J.K. Rowling is the author of the seven Harry Potter books, which have sold over 500 million copies, been translated into over 80 languages, and made into eight blockbuster films. She has also written three short companion volumes for charity, including Fantastic Beasts and Where to Find Them, which later became the inspiration for a new series of films, also written by J. K. Rowling. She then continued Harry’s story as a grown-up in a stage play, Harry Potter and the Cursed Child, which she wrote with playwright Jack Thorne and director John Tiffany. She’s received many awards and honors for her writing. She also supports a number of causes through her charitable trust, Volant, and is the founder of the children’s charity Lumos. She lives in Scotland with her family.

Greg Pattridge hosts Marvelous Middle Grade Monday posts on his wonderful Always in the Middle website. Check out the link to see all of the wonderful reviews by KidLit bloggers and authors.

*Reviewed from a purchased copy.

Trouble Talk

Trouble Talk102508207Trouble Talk

Trudy Ludwig, author

Mikela Prevost, illustrator

Random House, 2008

Suitable for:  Ages 7-9

Themes: Gossip, Lies, Rumors, Relational Aggression, Trust

Opening/Brief Synopsis:  “I know a girl who has a really big mouth.  Her name is Bailey.  Big Mouth Bailey.  She doesn’t know I’ve called  her that because I’ve never said it out loud.  But that’s what I think.”  Maya and Bailey are friends until they attend a sleepover at Keisha’s house and Bailey makes a hurtful and embarrassing comment to Keisha.  Over weeks Maya observes Bailey spreading rumors, interfering and causing trouble for many other children.  Things get out of hand when Bailey spreads a false rumor that Maya’s parents are getting a divorce.  Maya is hurt and talks with her school counselor.   As Maya learns first hand, spreading rumors, saying hurtful things and sharing someone’s private information only leads to trouble.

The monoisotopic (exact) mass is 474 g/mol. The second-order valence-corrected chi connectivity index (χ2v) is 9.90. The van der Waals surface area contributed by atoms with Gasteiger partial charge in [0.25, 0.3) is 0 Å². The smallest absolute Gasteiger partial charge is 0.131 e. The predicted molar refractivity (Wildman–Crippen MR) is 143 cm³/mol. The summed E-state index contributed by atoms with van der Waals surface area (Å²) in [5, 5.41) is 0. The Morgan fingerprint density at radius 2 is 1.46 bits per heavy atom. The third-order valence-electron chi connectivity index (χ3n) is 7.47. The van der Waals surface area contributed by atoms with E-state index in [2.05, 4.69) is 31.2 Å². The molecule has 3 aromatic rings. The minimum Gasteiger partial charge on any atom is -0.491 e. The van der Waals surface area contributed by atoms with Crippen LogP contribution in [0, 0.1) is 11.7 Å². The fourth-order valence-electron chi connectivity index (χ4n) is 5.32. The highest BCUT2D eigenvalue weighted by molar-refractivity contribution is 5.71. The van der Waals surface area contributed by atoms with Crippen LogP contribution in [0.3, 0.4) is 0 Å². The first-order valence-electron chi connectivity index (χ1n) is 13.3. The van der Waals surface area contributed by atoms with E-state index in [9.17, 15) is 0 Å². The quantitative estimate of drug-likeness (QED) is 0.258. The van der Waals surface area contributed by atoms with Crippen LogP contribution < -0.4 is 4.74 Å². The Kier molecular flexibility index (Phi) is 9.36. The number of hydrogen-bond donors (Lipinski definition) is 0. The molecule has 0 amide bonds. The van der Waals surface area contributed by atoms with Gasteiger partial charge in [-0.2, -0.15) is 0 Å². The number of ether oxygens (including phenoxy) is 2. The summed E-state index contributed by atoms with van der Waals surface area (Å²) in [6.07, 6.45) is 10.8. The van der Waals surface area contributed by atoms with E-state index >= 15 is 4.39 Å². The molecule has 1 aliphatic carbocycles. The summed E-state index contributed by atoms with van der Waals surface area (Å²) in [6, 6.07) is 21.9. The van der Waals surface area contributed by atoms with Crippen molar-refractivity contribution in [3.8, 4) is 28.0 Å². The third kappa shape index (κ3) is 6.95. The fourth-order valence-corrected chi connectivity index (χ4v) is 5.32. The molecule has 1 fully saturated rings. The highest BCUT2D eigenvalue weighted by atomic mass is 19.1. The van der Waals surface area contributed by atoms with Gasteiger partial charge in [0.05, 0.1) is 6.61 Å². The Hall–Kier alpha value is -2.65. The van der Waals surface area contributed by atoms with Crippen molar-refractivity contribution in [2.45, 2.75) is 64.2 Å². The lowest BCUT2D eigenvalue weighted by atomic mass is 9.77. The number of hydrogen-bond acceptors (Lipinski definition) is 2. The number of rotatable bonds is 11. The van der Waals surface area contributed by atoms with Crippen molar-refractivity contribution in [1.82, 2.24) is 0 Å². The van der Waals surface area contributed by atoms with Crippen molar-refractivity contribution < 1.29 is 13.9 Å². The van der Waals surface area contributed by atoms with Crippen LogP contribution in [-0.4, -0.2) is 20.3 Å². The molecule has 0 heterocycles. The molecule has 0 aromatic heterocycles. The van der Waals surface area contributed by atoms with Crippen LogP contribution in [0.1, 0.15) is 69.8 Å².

Why I like this book:  Trudy Ludwig has written an important book that older elementary kids will easily relate to.  Mikela Prevost’s colorful  illustrations show a lot of emotion, expression and enhance the story.  Gossiping and spreading rumors is a big problem among kids.  Although the ending is optimistic, Maya isn’t sure she will be able to trust Bailey.  I was pleased that Ludwig shows that Bailey’s actions has consequences, and she has to learn how to respect others.  I especially like her use of words “trouble talk” and “‘friendship-tug-of-war.”  Kids get stuck in the middle with bullying or relational aggression.  I highly recommend this book to teachers, school counselors and parents.

Resources:  There is a wonderful Forward in the beginning of the book from a psychologist.  And, there is an Author’s Note, Questions for Discussion and more resources at the end.  There is plenty of information for a classroom discussion.  Visit Trudy Ludwig at her website.  She has recently written  a Wonder Lessons Guide for Random House about bullying.  A great tool for teachers and parents to use during National Bullying Prevention Month.  You may also want to check out the National Bullying Prevention Center.

Every Friday, authors and KidLit bloggers post a favorite picture book.  To see a complete listing of all the Perfect Picture Books with resources, please visit author Susanna Leonard Hill’s Perfect Picture Books.